General Motor

At the new General Motors, they are passionate about designing, building and selling the world’s best vehicles. This vision unites of GM as a team each and every day and is the hallmark of their customer-driven culture. Based on an article published by Uncommon Thought in 2005, one of the biggest concerns relating to the day to day operations of General Motors was the increasingly erratic cost of fuel. Because GM relies on a steady supply of fuel for transportation of their vehicles and vehicle parts, high gas prices caused a significant reduction in General Motor’s profits,resulting in cutbacks wherever possible.

While cutbacks in staff, advertising and operations presented a temporary solution to GM’s budget, their long term affects were harmful to the company, resulting in reduced quality, reduced sales and a sharp decline in GM stock. According to a report published by Bloomberg Business Week in 2005, another issue that was directly contributing to problems at General Motors at that time had to do with the company’s inability to compete with its foreign competition. With foreign automakers manufacturing and selling vehicles at prices far less than GM could afford to, budget conscious consumers turned to foreign autos as a means to save money.

Because of the economic issues General Motors was facing, the company simply could not lower their prices enough to compete without creating economic hardship to its employees and investors. The cost of operations also played a large part in the problems faced by General Motors.

Already facing economic hurdles, governmental demands for tougher fuel standards posed an increased risk of economic hardship, forcing the company to spend money it did not have to redesign and improve its fuel models. According to an article published by Economist’s View, in as early as 2006, General Motors management was in heated negotiations with union representatives from United Auto Workers (UAW) over high wage and benefit demands for its workers. Salary increases and the cost of benefits for GM workers caused the already struggling company to spend money it simply could not afford.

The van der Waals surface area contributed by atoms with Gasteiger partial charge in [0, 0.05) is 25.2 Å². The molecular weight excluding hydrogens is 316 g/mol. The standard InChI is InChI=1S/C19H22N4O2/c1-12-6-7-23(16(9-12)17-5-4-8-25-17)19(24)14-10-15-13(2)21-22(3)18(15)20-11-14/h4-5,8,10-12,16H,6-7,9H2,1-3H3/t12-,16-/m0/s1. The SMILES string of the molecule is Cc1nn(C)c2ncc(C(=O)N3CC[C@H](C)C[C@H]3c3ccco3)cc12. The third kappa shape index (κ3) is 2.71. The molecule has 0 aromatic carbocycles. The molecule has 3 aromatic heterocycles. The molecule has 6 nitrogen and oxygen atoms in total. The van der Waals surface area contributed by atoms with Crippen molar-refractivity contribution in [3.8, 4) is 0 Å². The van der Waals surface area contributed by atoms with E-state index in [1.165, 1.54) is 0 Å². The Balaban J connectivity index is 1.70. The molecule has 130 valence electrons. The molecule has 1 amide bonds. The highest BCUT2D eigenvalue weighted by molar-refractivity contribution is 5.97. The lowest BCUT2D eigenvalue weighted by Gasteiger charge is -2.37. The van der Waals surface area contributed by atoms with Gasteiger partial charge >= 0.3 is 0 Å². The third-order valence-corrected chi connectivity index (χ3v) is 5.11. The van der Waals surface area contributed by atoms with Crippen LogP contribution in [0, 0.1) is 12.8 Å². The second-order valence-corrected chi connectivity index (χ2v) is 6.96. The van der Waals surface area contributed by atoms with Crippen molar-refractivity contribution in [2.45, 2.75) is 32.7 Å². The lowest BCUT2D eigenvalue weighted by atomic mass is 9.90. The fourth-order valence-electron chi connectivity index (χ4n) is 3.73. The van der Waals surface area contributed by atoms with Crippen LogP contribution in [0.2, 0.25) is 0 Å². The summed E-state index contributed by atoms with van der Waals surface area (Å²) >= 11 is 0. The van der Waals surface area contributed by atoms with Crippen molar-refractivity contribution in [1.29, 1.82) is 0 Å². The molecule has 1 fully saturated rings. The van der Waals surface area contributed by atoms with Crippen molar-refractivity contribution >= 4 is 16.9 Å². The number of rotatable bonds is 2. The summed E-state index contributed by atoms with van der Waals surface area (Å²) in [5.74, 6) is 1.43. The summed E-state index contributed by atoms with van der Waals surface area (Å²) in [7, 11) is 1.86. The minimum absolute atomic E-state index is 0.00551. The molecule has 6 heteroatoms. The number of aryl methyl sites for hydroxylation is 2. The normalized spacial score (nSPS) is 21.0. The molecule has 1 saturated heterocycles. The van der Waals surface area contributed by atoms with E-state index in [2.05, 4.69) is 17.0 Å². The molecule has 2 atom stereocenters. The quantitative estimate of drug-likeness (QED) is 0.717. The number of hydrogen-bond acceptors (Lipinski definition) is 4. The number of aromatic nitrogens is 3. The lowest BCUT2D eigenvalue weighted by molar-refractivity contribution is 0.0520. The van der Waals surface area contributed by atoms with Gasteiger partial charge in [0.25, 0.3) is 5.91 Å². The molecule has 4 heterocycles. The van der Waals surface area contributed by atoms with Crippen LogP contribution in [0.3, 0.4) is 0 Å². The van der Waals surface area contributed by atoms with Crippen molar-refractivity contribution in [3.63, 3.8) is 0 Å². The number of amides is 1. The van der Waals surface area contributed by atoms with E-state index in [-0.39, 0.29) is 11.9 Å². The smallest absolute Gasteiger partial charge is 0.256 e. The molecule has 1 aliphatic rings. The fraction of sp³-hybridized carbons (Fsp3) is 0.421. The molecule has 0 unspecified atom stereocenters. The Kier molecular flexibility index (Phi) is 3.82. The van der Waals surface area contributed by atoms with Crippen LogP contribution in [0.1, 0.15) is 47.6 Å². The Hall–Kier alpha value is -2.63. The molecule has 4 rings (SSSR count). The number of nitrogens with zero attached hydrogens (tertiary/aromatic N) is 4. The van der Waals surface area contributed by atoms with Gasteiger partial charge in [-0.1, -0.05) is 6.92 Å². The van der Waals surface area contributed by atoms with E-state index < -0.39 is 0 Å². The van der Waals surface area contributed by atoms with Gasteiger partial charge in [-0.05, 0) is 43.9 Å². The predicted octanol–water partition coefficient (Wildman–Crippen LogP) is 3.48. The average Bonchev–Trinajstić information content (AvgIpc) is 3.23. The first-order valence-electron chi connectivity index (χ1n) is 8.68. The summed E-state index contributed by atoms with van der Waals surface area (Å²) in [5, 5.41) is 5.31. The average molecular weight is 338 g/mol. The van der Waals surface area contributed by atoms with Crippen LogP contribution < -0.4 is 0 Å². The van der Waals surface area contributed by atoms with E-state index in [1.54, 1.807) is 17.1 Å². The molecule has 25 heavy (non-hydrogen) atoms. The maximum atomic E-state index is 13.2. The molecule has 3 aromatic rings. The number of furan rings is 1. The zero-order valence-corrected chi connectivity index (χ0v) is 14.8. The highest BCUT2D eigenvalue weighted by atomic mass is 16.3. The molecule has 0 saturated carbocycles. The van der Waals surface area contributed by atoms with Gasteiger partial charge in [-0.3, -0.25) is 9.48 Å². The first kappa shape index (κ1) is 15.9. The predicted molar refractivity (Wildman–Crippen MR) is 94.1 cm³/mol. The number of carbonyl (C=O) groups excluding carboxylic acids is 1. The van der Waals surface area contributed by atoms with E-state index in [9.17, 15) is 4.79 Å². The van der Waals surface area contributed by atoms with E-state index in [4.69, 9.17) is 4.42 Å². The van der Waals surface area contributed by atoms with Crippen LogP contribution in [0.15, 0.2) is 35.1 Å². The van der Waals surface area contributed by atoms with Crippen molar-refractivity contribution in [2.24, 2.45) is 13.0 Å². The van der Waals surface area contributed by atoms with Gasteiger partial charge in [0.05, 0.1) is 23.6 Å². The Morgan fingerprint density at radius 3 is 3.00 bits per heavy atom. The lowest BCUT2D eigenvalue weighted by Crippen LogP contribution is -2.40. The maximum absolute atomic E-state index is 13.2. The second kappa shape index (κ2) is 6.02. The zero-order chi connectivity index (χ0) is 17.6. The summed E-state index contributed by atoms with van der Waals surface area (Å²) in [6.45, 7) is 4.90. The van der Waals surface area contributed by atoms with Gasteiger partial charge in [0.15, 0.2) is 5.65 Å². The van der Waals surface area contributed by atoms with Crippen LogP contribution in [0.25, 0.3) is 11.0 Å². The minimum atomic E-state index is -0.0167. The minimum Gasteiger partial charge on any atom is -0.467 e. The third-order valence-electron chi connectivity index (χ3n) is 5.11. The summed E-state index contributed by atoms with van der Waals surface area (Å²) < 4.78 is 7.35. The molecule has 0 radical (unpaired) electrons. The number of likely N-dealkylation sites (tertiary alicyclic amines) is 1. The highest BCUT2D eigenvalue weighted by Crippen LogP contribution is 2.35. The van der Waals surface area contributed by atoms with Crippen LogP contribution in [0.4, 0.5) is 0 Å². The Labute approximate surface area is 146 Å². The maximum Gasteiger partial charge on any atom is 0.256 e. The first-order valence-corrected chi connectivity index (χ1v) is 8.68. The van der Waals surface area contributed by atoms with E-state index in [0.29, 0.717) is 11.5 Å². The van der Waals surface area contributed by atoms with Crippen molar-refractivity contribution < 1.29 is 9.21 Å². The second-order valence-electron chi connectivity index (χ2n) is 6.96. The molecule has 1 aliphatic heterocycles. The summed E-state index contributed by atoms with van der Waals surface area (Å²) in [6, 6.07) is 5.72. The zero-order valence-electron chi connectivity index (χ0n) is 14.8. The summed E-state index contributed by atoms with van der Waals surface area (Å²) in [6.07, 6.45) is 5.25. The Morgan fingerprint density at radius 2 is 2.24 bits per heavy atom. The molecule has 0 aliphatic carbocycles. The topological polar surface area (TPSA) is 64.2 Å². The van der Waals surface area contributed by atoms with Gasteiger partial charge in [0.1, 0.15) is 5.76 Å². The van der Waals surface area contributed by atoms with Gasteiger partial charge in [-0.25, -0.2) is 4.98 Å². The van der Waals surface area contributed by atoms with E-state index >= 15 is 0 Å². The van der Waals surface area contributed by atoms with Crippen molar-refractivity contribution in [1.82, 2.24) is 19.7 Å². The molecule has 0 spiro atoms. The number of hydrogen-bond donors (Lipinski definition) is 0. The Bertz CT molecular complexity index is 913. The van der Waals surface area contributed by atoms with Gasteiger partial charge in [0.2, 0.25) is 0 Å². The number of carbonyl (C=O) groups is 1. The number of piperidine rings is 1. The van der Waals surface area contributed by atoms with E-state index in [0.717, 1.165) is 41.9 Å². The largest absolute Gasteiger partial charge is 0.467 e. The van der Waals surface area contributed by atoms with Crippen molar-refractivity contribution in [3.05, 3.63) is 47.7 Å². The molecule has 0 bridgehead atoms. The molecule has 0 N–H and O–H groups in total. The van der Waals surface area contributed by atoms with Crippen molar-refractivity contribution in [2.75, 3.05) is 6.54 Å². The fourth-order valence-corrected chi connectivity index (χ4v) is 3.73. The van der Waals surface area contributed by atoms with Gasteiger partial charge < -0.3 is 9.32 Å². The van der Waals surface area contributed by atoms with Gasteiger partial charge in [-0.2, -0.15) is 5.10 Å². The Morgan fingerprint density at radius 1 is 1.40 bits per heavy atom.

Of all of the issues that contributed to the problems at GM, one of the largest contributing factors was a lack of consumer spending. The high rate of foreclosures and job losses in the United States, which began reaching crisis levels in the year 2006, resulted in a reduced level of spending on luxury items including new cars. Despite General Motor’s best efforts to lower prices and offer buying incentives in a bid to draw consumers, the reduction in sales proved too much for the automotive manufacturing company to bare, leading to its eventual.

As General Motors struggles to recover, it faces seven types of problems. First, the company needs to rationalize its product portfolio by decreasing its large reliance on light trucks, by reducing duplication in its model offerings, and by creating cars that will gain more profit. This also means aligning its product portfolio more closely with the income distribution in the United States. Second, the company’s position in the technologies of the future is uneven, so GM should at least consider rebalancing its efforts among these technologies.

Third, GM’s product development processes require improvement. Fourth, it must shrink itself to the smaller market share it will actually have and reduce its costs to the decreased revenues this share will produce. The bankruptcy GM went through in the spring of 2009 was wrenching, but did slash costs. However, the company will continue to need cost containment. Fifth, GM must maintain enough capital to get through the current very deep recession. Sixth, General Motors will have to create different and more beneficial relationships both with its foreign automotive competitors and with the United States government.

Finally, solving the first six types of problems probably requires changes in GM’s organizational structure and company culture. The structure that Alfred P. Sloan, Jr. created for the company requires some updating to aid GM in being competitive in a global industry, but part of the difficulty is that some of the beneficial parts of Sloan’s structure have been diminished or abandoned. This has meant that GM has been prone to make poor decisions. The United States government is the primary owner of General Motors at this time. It is uncertain whether the new Board of Directors the government has established for GM will help GM change its structure and culture in beneficial ways.

The very deep international recession has done great damage to General Motors, as well as to Ford and Chrysler, but less harm to some of their foreign competitors. Part of the threat that GM faces is that its productive model has become less relevant to its current markets. As we discuss General Motors’ strategies for conquering the types of problems it faces, we highlight how we think the company must alter its productive model. Our emphasis is on GM’s operations in the United States, as that is where it is experiencing the most serious reverses.